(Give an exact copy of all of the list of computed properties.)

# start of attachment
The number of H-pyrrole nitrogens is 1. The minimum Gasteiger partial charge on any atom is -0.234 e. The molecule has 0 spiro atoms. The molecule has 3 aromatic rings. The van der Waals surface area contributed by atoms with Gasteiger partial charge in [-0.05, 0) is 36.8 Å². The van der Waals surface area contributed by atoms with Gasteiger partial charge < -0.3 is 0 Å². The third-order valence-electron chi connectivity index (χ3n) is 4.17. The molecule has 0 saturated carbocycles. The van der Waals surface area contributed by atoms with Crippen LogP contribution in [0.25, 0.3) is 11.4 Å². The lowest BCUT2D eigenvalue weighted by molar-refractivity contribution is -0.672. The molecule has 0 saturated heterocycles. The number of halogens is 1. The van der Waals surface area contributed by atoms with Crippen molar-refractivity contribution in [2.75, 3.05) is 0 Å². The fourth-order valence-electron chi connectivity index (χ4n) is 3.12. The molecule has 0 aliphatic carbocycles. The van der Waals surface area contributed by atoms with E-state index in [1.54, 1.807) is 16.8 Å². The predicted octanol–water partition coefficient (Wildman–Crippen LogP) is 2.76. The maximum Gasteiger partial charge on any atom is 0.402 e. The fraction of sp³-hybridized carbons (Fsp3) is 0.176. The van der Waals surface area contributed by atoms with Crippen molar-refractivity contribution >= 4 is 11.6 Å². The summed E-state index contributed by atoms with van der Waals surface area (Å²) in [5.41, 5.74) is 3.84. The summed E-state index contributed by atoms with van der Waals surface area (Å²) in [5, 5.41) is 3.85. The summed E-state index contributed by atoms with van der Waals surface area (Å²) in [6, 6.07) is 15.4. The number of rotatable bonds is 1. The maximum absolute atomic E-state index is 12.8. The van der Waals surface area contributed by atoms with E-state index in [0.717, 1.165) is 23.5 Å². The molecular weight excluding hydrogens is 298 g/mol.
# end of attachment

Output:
The number of H-pyrrole nitrogens is 1. The minimum Gasteiger partial charge on any atom is -0.234 e. The molecule has 0 spiro atoms. The molecule has 3 aromatic rings. The van der Waals surface area contributed by atoms with Gasteiger partial charge in [-0.05, 0) is 36.8 Å². The van der Waals surface area contributed by atoms with Gasteiger partial charge < -0.3 is 0 Å². The third-order valence-electron chi connectivity index (χ3n) is 4.17. The molecule has 0 saturated carbocycles. The van der Waals surface area contributed by atoms with Crippen LogP contribution in [0.25, 0.3) is 11.4 Å². The lowest BCUT2D eigenvalue weighted by molar-refractivity contribution is -0.672. The molecule has 0 saturated heterocycles. The number of halogens is 1. The van der Waals surface area contributed by atoms with Crippen molar-refractivity contribution in [2.75, 3.05) is 0 Å². The fourth-order valence-electron chi connectivity index (χ4n) is 3.12. The molecule has 0 aliphatic carbocycles. The van der Waals surface area contributed by atoms with E-state index in [1.54, 1.807) is 16.8 Å². The predicted octanol–water partition coefficient (Wildman–Crippen LogP) is 2.76. The maximum Gasteiger partial charge on any atom is 0.402 e. The fraction of sp³-hybridized carbons (Fsp3) is 0.176. The van der Waals surface area contributed by atoms with Crippen molar-refractivity contribution >= 4 is 11.6 Å². The summed E-state index contributed by atoms with van der Waals surface area (Å²) in [5.41, 5.74) is 3.84. The summed E-state index contributed by atoms with van der Waals surface area (Å²) in [5, 5.41) is 3.85. The summed E-state index contributed by atoms with van der Waals surface area (Å²) in [6, 6.07) is 15.4. The number of rotatable bonds is 1. The maximum absolute atomic E-state index is 12.8. The van der Waals surface area contributed by atoms with E-state index in [0.717, 1.165) is 23.5 Å². The molecular weight excluding hydrogens is 298 g/mol.